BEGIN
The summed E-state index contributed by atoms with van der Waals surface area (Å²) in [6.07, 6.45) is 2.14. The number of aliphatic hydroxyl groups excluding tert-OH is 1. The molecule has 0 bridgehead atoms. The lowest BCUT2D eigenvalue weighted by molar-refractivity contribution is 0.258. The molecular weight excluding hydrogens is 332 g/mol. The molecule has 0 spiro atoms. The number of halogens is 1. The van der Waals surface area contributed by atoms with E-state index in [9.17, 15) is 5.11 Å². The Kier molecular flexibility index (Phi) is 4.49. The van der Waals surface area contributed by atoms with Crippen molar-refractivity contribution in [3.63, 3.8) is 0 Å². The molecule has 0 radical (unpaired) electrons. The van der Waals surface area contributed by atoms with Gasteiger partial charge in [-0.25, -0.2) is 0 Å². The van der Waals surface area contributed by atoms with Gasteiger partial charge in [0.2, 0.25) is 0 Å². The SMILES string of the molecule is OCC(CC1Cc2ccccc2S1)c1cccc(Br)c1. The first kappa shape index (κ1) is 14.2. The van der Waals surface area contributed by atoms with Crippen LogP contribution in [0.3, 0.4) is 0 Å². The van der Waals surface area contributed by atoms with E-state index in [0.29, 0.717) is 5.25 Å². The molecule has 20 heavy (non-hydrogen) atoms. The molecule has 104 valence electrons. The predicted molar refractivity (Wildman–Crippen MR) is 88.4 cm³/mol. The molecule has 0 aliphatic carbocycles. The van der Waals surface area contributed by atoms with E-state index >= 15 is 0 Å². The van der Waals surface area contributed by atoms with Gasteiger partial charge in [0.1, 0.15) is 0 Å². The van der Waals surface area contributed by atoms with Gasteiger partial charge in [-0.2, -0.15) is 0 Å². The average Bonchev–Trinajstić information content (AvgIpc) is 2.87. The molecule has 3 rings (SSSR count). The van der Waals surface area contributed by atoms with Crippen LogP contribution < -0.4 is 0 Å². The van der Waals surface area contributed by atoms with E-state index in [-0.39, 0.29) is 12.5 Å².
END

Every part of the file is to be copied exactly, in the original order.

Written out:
The summed E-state index contributed by atoms with van der Waals surface area (Å²) in [6.07, 6.45) is 2.14. The number of aliphatic hydroxyl groups excluding tert-OH is 1. The molecule has 0 bridgehead atoms. The lowest BCUT2D eigenvalue weighted by molar-refractivity contribution is 0.258. The molecular weight excluding hydrogens is 332 g/mol. The molecule has 0 spiro atoms. The number of halogens is 1. The van der Waals surface area contributed by atoms with E-state index in [9.17, 15) is 5.11 Å². The Kier molecular flexibility index (Phi) is 4.49. The van der Waals surface area contributed by atoms with Crippen molar-refractivity contribution in [3.63, 3.8) is 0 Å². The molecule has 0 radical (unpaired) electrons. The van der Waals surface area contributed by atoms with Gasteiger partial charge in [-0.25, -0.2) is 0 Å². The van der Waals surface area contributed by atoms with Gasteiger partial charge in [0.2, 0.25) is 0 Å². The SMILES string of the molecule is OCC(CC1Cc2ccccc2S1)c1cccc(Br)c1. The first kappa shape index (κ1) is 14.2. The van der Waals surface area contributed by atoms with Crippen LogP contribution in [0.3, 0.4) is 0 Å². The van der Waals surface area contributed by atoms with E-state index in [0.29, 0.717) is 5.25 Å². The molecule has 20 heavy (non-hydrogen) atoms. The molecule has 104 valence electrons. The predicted molar refractivity (Wildman–Crippen MR) is 88.4 cm³/mol. The molecule has 0 aliphatic carbocycles. The van der Waals surface area contributed by atoms with E-state index >= 15 is 0 Å². The van der Waals surface area contributed by atoms with Gasteiger partial charge in [0.1, 0.15) is 0 Å². The van der Waals surface area contributed by atoms with Gasteiger partial charge in [-0.2, -0.15) is 0 Å². The average Bonchev–Trinajstić information content (AvgIpc) is 2.87. The molecule has 3 rings (SSSR count). The van der Waals surface area contributed by atoms with Crippen LogP contribution < -0.4 is 0 Å². The van der Waals surface area contributed by atoms with E-state index in [-0.39, 0.29) is 12.5 Å².